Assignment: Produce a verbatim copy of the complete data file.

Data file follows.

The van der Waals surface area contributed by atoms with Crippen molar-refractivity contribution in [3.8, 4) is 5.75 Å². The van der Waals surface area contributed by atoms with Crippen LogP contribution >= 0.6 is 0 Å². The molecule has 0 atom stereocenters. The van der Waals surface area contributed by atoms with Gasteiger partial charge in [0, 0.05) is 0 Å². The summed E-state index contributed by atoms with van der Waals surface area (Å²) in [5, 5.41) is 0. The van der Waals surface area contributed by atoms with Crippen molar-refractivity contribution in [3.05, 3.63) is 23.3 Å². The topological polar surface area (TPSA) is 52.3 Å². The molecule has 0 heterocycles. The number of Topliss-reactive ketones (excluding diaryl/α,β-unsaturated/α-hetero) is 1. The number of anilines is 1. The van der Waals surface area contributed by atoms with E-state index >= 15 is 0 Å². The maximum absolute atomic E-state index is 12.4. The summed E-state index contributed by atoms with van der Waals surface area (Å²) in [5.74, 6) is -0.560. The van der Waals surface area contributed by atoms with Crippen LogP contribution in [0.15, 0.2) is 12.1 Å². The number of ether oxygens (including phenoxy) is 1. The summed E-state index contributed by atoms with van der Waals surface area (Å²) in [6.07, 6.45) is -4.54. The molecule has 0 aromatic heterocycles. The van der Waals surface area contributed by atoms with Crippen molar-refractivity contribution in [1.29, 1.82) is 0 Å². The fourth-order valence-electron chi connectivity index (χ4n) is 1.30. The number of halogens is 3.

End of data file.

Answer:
The van der Waals surface area contributed by atoms with Crippen molar-refractivity contribution in [3.8, 4) is 5.75 Å². The van der Waals surface area contributed by atoms with Crippen LogP contribution >= 0.6 is 0 Å². The molecule has 0 atom stereocenters. The van der Waals surface area contributed by atoms with Gasteiger partial charge in [0, 0.05) is 0 Å². The summed E-state index contributed by atoms with van der Waals surface area (Å²) in [5, 5.41) is 0. The van der Waals surface area contributed by atoms with Crippen molar-refractivity contribution in [3.05, 3.63) is 23.3 Å². The topological polar surface area (TPSA) is 52.3 Å². The molecule has 0 heterocycles. The number of Topliss-reactive ketones (excluding diaryl/α,β-unsaturated/α-hetero) is 1. The number of anilines is 1. The van der Waals surface area contributed by atoms with E-state index >= 15 is 0 Å². The maximum absolute atomic E-state index is 12.4. The summed E-state index contributed by atoms with van der Waals surface area (Å²) in [5.74, 6) is -0.560. The van der Waals surface area contributed by atoms with Crippen LogP contribution in [0.15, 0.2) is 12.1 Å². The number of ether oxygens (including phenoxy) is 1. The summed E-state index contributed by atoms with van der Waals surface area (Å²) in [6.07, 6.45) is -4.54. The molecule has 0 aromatic heterocycles. The van der Waals surface area contributed by atoms with Crippen molar-refractivity contribution in [1.29, 1.82) is 0 Å². The fourth-order valence-electron chi connectivity index (χ4n) is 1.30. The number of halogens is 3.